And it came to pass that Herod was elected president, and a wave of fear and hate spread across the United States of America. President Herod declared that anyone who came to the country looking for a better life would be turned away.
At that same time there lived a young couple, María and José, just across the border in Mexico. Having recently learned that María was pregnant, the couple dreamed of a better life for their growing family, a new life away from the violence they experienced in their community.
Urged by her cousin Isabel to make the journey to the United States, María and José left their parents, friends and the only home they knew, and began a dangerous trip across the desert. Isabel, who was too far along in her pregnancy, helped María dream of the future her child may have farther north.
Crossing the border one cold night in December, María went into labour. First, the tired couple approached a church, but all the doors were locked. They then saw a hospital in the distance, but were unsure if it was a safe place to seek help. Finally, they came across a homeless shelter, but it was already full of people looking for a safe place to sleep, and there was no room for them.
With no place to rest, the couple found a quiet alley under a bright neon sign. There, María gave birth to her firstborn son and named him Jesús. Wrapping him in newspapers to keep him warm, the couple rested.
There were, in that same alley, other people without shelter seeking warmth by a fire. One of them was a teenager named Ángel who saw the young couple and promised to find help.
“Help. Don’t be afraid. But please, come quick,” Ángel shouted as he ran through the streets. “There is a couple with a newborn baby who need our help. Follow the light of the large neon sign in the distance. There you will find them.”
The chorus gathered by Ángel brought the young couple heat from a nearby fire.
More on Broadview: A trip to the holy land taught us to bear witness to injustice
In that same city were three social workers who had just returned from leaving water in the desert for people making the same crossing, something they knew saved lives but was also illegal. Hearing the cries of the group, they learned that a baby had been born.
“Where is this child we have heard about so that we may help him?” the social workers asked.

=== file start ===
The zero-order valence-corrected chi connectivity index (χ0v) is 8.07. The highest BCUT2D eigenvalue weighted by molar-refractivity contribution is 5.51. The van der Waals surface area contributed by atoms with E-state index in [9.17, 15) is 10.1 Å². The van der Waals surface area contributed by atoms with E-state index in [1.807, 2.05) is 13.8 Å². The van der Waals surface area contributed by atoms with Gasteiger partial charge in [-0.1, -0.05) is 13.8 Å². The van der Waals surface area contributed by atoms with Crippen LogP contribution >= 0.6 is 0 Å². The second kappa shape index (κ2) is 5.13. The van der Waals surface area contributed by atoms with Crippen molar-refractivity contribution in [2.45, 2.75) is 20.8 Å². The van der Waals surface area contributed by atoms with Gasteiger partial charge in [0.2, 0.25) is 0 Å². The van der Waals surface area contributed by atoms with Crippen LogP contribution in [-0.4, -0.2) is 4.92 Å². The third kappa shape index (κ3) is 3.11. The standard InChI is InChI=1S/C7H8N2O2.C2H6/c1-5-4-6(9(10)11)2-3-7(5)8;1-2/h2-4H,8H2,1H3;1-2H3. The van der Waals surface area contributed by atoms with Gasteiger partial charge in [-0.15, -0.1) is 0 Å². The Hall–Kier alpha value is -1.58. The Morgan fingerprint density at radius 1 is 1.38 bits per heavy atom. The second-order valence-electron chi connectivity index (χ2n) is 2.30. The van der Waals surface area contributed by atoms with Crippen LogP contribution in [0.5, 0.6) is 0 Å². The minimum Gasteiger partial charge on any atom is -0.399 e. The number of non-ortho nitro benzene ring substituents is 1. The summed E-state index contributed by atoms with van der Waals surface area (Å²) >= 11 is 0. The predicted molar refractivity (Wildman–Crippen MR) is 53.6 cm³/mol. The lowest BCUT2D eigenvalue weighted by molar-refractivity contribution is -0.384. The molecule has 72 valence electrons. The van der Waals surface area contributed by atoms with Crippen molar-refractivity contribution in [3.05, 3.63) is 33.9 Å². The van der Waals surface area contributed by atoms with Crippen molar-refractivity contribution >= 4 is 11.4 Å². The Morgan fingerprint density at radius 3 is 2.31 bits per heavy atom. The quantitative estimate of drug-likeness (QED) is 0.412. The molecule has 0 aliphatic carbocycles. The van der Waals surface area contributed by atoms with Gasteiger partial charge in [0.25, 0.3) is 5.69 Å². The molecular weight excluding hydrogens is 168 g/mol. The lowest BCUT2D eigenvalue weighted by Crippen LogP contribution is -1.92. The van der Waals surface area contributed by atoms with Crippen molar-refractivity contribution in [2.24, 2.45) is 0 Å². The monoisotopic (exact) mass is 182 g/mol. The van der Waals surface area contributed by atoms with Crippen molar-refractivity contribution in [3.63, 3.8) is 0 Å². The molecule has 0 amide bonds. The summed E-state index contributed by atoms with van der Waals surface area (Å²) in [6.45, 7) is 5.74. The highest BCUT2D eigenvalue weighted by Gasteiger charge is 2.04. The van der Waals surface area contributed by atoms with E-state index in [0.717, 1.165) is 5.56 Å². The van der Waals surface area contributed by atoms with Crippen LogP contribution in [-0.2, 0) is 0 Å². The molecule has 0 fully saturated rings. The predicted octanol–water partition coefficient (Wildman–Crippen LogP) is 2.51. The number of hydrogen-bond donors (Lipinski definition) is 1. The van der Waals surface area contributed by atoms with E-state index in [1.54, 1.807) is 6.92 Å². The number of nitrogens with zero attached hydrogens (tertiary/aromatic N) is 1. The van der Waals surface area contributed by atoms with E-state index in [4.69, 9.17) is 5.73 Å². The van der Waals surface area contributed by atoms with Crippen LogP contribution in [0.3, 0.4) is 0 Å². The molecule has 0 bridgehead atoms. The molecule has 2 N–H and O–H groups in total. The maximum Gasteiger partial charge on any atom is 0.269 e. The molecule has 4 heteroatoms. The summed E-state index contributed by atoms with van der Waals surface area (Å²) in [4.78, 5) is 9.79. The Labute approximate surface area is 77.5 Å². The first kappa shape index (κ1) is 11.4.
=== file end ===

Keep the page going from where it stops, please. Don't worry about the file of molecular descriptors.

“They are just under the light of that large neon sign,” Ángel responded.
Following the light until it stopped over the place where the child lay, the social workers were overwhelmed with joy. Kneeling beside the couple, the three offered the family water, blankets and food.
María uttered, “Your precious gifts tonight are more helpful than gold. Thank you.”
“We know these two doctors, Anna and Simeon, who can help you,” one of the social workers said. “You can trust them.”
Knowing that they were breaking the law, the social workers feared what would happen to the family if they were found.
While the family recovered from their journey with Anna and Simeon’s help, President Herod announced a policy that took children away from parents like José and María, parents who came to the United States looking for a better life.
As the news of this new law reached the young couple, neither of them knew what to do to keep their family safe. Returning home was not an option, but staying where they were was not safe either.
That night José dreamed that his newborn son Jesús was ripped from his arms and that he never saw him again. He quickly woke up María and Jesús, and they again walked into the night, unsure of where they were going or what their future held.
Little did they know, but their newborn son would grow up to change the world, humbling the powerful and protecting the vulnerable. For under a bright neon light, surrounded by loving parents and supportive community, a child was born.
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This was a horrible way to express your political views, whether people agree or not.
You must be a social worker? As they are the heroes in your political satire where everyone else is the villain. Or are you just virtue signalling the rest of us?
Susan Dales says:
Has President Herod been sent his copy of Broadview?
Story is poignant, moving, and sad, highlighting as it does, man's inhumanity to man. At the same time, it provides hope in the kindness and compassion of strangers. We humans are a very contradictory animal.
Broadview is.an.excellent publication. May it ever continue.